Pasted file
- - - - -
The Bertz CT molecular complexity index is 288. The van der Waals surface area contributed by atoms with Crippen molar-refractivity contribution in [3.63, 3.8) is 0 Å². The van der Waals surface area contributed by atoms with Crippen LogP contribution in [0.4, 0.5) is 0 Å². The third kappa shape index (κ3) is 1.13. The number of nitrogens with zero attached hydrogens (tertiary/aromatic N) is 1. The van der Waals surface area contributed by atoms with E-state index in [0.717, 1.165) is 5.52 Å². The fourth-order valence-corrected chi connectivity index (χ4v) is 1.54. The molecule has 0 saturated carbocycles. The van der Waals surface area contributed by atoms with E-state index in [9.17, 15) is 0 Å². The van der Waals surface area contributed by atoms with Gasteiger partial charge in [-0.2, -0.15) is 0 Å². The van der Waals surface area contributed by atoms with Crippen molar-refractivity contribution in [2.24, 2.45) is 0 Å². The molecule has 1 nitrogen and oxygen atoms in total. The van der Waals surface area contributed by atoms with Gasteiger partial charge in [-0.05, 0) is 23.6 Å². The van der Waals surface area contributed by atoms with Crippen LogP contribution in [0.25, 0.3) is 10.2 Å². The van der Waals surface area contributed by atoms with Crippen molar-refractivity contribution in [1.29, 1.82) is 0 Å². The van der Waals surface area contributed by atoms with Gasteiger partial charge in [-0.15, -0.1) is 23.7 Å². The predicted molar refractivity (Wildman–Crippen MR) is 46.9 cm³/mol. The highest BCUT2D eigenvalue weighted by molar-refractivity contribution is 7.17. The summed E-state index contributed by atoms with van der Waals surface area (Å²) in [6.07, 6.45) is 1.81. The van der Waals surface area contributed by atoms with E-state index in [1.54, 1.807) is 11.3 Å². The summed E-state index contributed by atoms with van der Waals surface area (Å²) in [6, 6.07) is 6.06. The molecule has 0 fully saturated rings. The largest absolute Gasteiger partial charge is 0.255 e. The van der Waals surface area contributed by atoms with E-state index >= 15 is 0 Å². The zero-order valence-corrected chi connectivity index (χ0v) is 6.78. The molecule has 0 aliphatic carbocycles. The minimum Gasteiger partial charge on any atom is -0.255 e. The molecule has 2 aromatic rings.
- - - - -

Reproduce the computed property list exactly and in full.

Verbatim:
The Bertz CT molecular complexity index is 288. The van der Waals surface area contributed by atoms with Crippen molar-refractivity contribution in [3.63, 3.8) is 0 Å². The van der Waals surface area contributed by atoms with Crippen LogP contribution in [0.4, 0.5) is 0 Å². The third kappa shape index (κ3) is 1.13. The number of nitrogens with zero attached hydrogens (tertiary/aromatic N) is 1. The van der Waals surface area contributed by atoms with E-state index in [0.717, 1.165) is 5.52 Å². The fourth-order valence-corrected chi connectivity index (χ4v) is 1.54. The molecule has 0 saturated carbocycles. The van der Waals surface area contributed by atoms with E-state index in [9.17, 15) is 0 Å². The van der Waals surface area contributed by atoms with Gasteiger partial charge in [-0.2, -0.15) is 0 Å². The van der Waals surface area contributed by atoms with Crippen molar-refractivity contribution in [2.24, 2.45) is 0 Å². The molecule has 1 nitrogen and oxygen atoms in total. The van der Waals surface area contributed by atoms with Gasteiger partial charge in [-0.05, 0) is 23.6 Å². The van der Waals surface area contributed by atoms with Crippen LogP contribution in [0.25, 0.3) is 10.2 Å². The van der Waals surface area contributed by atoms with Crippen molar-refractivity contribution in [1.29, 1.82) is 0 Å². The van der Waals surface area contributed by atoms with Gasteiger partial charge in [-0.15, -0.1) is 23.7 Å². The predicted molar refractivity (Wildman–Crippen MR) is 46.9 cm³/mol. The highest BCUT2D eigenvalue weighted by molar-refractivity contribution is 7.17. The summed E-state index contributed by atoms with van der Waals surface area (Å²) in [6.07, 6.45) is 1.81. The van der Waals surface area contributed by atoms with E-state index in [1.54, 1.807) is 11.3 Å². The summed E-state index contributed by atoms with van der Waals surface area (Å²) in [6, 6.07) is 6.06. The molecule has 0 fully saturated rings. The largest absolute Gasteiger partial charge is 0.255 e. The van der Waals surface area contributed by atoms with E-state index >= 15 is 0 Å². The zero-order valence-corrected chi connectivity index (χ0v) is 6.78. The molecule has 0 aliphatic carbocycles. The minimum Gasteiger partial charge on any atom is -0.255 e. The molecule has 2 aromatic rings.